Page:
The Hare minimum: Hare we Go   Leave a comment

This week we’re starting a new feature called ‘The Hare minimum’. It’s a short, to-the-point consideration of an interesting nature, environmental, or scientific subject that won’t take long to report, but should still be interesting, entertaining, and might give you something to think about. We would have titled it the ‘Bear Minimum’, but we can’t write about bears every time.

Appropriately our first story is actually about hares – or rather, lagomorphs in general which is the family that includes hares; rabbits; and pikas, the much-less known, smaller-eared rabbit relatives living in high, mountainous regions. Another possible title was ‘The Lagomorph minimum’, but that doesn’t make any sense.

A Pika considers its future.   Also, what to eat for lunch.

A Pika considers its future. Also, what to eat for lunch.

Lagomorphs are unique types of animals, not rodents (like mice or beavers or guinea pigs); nor ungulates (sheep or goats or horses); nor closely related to any other type of animal. As such, they are both unique and specialized, but also highly adaptive and flexible – lags, in some form, live on virtually every continent and every habitat ranging from tropical to arctic. Scientists are now discovering that due to their wide-spread lifestyle (the rabbit family, not the scientists who usually concentrate on just one topic), rabbits and their relatives may become the ‘canary in the mine’ for climate change: A hundred years ago, unfortunate canaries carried into gold and silver mines as living alarms were the first to suffer from poisonous air; in the not-too-distant future rabbits, hares, and pikas may be the first to feel effects of a warming and unstable climate. Within the past five years the American Pika (Ochotona princeps) has been disappearing from over one-third of its traditional range, as food and water sources fade and longer and hotter summers become, to this temperature-sensitive animal, unlivable.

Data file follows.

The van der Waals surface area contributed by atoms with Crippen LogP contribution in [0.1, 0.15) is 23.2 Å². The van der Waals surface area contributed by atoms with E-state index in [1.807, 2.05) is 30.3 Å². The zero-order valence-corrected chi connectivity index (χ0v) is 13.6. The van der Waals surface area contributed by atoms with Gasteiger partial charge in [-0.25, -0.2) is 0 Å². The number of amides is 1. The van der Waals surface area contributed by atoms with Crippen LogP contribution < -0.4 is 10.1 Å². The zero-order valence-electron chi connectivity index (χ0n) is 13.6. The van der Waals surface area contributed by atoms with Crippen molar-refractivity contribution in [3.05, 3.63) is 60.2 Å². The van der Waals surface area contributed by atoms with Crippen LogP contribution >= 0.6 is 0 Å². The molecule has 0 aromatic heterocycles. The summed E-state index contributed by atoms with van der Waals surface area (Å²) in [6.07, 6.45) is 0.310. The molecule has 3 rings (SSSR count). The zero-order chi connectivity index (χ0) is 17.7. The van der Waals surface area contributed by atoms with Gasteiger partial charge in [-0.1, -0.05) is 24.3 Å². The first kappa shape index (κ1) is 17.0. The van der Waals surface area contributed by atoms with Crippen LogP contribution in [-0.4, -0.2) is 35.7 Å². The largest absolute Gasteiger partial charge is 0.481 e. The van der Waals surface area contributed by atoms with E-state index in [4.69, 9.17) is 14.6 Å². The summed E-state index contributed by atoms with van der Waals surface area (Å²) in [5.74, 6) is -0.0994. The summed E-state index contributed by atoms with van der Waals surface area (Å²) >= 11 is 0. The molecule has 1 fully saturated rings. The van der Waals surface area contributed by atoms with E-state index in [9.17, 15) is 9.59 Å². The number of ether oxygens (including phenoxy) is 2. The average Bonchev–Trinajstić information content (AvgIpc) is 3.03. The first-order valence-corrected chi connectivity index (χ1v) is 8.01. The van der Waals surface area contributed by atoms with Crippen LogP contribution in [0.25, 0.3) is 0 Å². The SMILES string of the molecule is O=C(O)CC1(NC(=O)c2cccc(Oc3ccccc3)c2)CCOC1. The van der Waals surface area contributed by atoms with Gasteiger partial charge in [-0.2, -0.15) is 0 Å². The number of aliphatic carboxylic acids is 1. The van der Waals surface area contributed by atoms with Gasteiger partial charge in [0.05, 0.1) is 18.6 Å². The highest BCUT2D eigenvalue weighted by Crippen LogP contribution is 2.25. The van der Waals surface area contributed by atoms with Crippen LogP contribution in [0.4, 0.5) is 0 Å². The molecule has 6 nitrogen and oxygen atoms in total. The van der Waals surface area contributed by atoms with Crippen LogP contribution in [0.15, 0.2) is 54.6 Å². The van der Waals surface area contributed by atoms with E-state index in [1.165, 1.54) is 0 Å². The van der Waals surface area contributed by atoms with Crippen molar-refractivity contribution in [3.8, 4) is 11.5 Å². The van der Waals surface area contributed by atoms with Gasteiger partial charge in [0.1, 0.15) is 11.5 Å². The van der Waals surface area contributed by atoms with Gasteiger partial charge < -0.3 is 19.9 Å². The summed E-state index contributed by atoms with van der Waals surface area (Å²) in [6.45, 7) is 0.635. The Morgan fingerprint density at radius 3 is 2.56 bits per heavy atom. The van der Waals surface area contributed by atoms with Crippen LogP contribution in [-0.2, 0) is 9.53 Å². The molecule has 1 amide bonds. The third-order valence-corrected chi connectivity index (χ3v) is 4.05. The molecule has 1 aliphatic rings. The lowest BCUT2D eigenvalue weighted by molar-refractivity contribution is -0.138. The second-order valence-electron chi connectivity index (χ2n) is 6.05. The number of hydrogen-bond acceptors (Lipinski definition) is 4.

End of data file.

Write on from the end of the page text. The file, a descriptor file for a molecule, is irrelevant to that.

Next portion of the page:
Twenty-five percent of all lagomorphs are currently listed as threatened or endangered. As animals often living in transitional zones such as the wildland-urban interface where established human development and undeveloped areas meet, the lives of rabbits and their relatives remind us of another unique, specialized, adaptive and wide-ranging species: Humans. Who, if we pay attention, could take a lesson on flexibility from our rabbit friends as we all learn to cope with a changing environment and unsteady future.

Michonne Says: There’s not as many of the little Pikas around much anymore but I hadn’t though about it until now. It’s funny how you never miss something until you start to think about it, and then that’s all you think about. Maybe if I put out some flowers for them to eat they will come back.

 

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